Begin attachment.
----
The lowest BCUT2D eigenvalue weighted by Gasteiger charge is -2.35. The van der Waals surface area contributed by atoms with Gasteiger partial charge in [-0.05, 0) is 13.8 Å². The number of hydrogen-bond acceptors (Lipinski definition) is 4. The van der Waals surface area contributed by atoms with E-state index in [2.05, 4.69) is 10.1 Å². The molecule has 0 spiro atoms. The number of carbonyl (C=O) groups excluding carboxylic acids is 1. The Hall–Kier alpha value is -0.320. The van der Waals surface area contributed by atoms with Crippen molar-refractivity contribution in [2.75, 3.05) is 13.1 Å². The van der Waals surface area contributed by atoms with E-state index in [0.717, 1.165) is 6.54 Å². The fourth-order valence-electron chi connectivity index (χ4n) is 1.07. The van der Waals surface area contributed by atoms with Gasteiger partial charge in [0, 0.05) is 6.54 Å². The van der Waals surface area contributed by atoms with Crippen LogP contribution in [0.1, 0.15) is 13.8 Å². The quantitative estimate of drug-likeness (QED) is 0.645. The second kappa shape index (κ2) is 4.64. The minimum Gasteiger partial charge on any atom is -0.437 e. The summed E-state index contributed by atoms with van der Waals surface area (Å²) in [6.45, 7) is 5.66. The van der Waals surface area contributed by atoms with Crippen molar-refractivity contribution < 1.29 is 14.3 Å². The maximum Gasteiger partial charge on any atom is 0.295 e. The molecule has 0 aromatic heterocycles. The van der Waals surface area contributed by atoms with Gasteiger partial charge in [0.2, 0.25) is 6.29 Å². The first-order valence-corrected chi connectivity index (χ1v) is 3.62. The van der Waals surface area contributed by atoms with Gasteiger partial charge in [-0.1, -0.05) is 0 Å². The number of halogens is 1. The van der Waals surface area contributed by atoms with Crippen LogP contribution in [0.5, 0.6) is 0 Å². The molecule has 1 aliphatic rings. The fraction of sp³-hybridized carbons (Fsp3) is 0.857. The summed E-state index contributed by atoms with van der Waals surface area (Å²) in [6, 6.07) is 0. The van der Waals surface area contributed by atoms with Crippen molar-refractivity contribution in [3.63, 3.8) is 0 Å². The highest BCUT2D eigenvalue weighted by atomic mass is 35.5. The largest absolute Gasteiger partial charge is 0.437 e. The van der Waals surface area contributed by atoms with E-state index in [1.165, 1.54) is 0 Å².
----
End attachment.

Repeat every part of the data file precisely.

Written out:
The lowest BCUT2D eigenvalue weighted by Gasteiger charge is -2.35. The van der Waals surface area contributed by atoms with Gasteiger partial charge in [-0.05, 0) is 13.8 Å². The number of hydrogen-bond acceptors (Lipinski definition) is 4. The van der Waals surface area contributed by atoms with E-state index in [2.05, 4.69) is 10.1 Å². The molecule has 0 spiro atoms. The number of carbonyl (C=O) groups excluding carboxylic acids is 1. The Hall–Kier alpha value is -0.320. The van der Waals surface area contributed by atoms with Crippen molar-refractivity contribution in [2.75, 3.05) is 13.1 Å². The van der Waals surface area contributed by atoms with E-state index in [0.717, 1.165) is 6.54 Å². The fourth-order valence-electron chi connectivity index (χ4n) is 1.07. The van der Waals surface area contributed by atoms with Gasteiger partial charge in [0, 0.05) is 6.54 Å². The van der Waals surface area contributed by atoms with Crippen LogP contribution in [0.1, 0.15) is 13.8 Å². The quantitative estimate of drug-likeness (QED) is 0.645. The second kappa shape index (κ2) is 4.64. The minimum Gasteiger partial charge on any atom is -0.437 e. The summed E-state index contributed by atoms with van der Waals surface area (Å²) in [6.45, 7) is 5.66. The van der Waals surface area contributed by atoms with Crippen molar-refractivity contribution < 1.29 is 14.3 Å². The maximum Gasteiger partial charge on any atom is 0.295 e. The molecule has 0 aromatic heterocycles. The van der Waals surface area contributed by atoms with Gasteiger partial charge in [0.2, 0.25) is 6.29 Å². The first-order valence-corrected chi connectivity index (χ1v) is 3.62. The van der Waals surface area contributed by atoms with Gasteiger partial charge in [-0.1, -0.05) is 0 Å². The number of halogens is 1. The van der Waals surface area contributed by atoms with Crippen LogP contribution in [0.5, 0.6) is 0 Å². The molecule has 1 aliphatic rings. The fraction of sp³-hybridized carbons (Fsp3) is 0.857. The summed E-state index contributed by atoms with van der Waals surface area (Å²) in [6, 6.07) is 0. The van der Waals surface area contributed by atoms with Crippen molar-refractivity contribution in [3.63, 3.8) is 0 Å². The highest BCUT2D eigenvalue weighted by atomic mass is 35.5. The largest absolute Gasteiger partial charge is 0.437 e. The van der Waals surface area contributed by atoms with E-state index in [1.165, 1.54) is 0 Å².